Why the Ruling Class Makes 2020 Election Skeptics Potential Domestic Terrorists

July 2, 2021 Updated: July 6, 2021


If you’re a proponent of election integrity in 2021, you’re a bigot.

If you still have questions about the integrity of the 2020 presidential election, you’re not only a bigot, but you might be a domestic terrorist.

President Joe Biden and his Democrat colleagues have made the former clear in their rhetoric, as has the like-minded Justice Department through its actions. Biden’s national security and intelligence apparatus has made the latter clear in its strategy to counter domestic terror.

“Newer sociopolitical developments—such as narratives of fraud in the recent general election … will almost certainly spur some DVEs [domestic violent extremists] to try to engage in violence this year,” reads an excerpt from the intelligence community’s March 2021 threat assessment.

In keeping with the view that harboring questions about the 2020 election makes one not just a danger to society, but on the level of al Qaeda, Julie Kelly of American Greatness reports: “Nearly every charging document filed by Joe Biden’s Justice Department in the Capitol breach probe mentions the defendant’s belief about the 2020 presidential election as evidence of wrongdoing.”

What is going on here?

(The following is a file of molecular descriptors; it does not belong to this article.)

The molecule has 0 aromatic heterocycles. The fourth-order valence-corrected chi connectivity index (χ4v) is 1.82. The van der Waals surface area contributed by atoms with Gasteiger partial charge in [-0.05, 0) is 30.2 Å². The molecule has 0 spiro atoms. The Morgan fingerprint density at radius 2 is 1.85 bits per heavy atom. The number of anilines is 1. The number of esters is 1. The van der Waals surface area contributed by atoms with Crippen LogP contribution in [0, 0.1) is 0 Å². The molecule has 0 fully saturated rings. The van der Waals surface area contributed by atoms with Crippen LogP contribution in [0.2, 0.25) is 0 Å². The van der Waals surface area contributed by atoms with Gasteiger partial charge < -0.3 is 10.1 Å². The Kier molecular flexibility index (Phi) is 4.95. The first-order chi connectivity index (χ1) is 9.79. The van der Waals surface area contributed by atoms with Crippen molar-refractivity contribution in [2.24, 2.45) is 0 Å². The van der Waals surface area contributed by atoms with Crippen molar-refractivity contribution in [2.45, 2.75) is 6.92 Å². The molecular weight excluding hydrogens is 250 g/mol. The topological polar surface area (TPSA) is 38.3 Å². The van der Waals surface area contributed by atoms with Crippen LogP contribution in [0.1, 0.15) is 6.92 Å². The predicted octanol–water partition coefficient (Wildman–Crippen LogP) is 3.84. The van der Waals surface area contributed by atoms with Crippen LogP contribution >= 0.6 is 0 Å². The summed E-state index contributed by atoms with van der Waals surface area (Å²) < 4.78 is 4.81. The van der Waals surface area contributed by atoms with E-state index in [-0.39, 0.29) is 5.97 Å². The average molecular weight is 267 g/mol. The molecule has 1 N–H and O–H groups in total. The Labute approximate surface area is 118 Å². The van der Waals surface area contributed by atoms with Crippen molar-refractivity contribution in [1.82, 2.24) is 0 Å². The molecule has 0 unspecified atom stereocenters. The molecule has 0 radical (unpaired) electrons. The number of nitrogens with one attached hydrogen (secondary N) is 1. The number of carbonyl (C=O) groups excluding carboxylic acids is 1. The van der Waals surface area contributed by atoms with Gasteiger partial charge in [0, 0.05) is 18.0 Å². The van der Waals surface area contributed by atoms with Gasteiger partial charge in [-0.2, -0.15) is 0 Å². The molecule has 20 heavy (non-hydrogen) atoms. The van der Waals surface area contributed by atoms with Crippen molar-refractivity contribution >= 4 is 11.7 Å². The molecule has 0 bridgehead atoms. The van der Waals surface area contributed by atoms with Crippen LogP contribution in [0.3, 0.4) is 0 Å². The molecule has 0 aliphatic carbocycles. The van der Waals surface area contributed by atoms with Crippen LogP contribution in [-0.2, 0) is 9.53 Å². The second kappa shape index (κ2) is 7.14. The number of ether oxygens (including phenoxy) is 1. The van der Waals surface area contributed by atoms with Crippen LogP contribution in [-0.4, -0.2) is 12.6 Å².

Claiming that the half of the country loathed by the ruling class is made up of bigots is nothing new generally, nor is fear-mongering that the belief people should vote in person, with identification, on a single election day is rooted in bigotry. But the linking of one’s views about elections to not only bigotry, but terrorism, does seem like a novel development.

The Capitol breach has been exploited, as predicted, to enable the ruling class to smear, toxify, and cripple its political foes, right down to hunting them as terrorists.

Notwithstanding that those who claimed for years that the 2016 election was “stolen by Russia”—many of whom demonstrated in streets across the country, some violently, throughout the Trump presidency—were never treated similarly, the claim is that Jan. 6 illustrated that questioners of the 2020 election were spurred to commit terrorist acts.

Set aside the fact that virtually the entire narrative of Jan. 6 as a murderous armed insurrection in which the republic hung in the balance has collapsed.

And set aside that the worst of the actors on Jan. 6 undermined the legitimate questions held by millions of law-abiding Americans about one of—if not the most—extraordinary elections in American history, given if nothing else the pandemic-justified reforms, the parties making those reforms, and the mere tens of thousands of votes in a handful of states on which the presidency hinged.

There’s something deeper going on here beyond Jan. 6 serving the illogic that links conservatism to bigotry to terrorism—demanding a whole-of-government, if not whole-of-society, response—when it comes to elections in particular.

Yes, Democrats want to make 2020 the new standard in election law, and apparently believe casting their foes as “Jim Eagle” and dangerous conspiracy theorists constitutes an effective way to do it.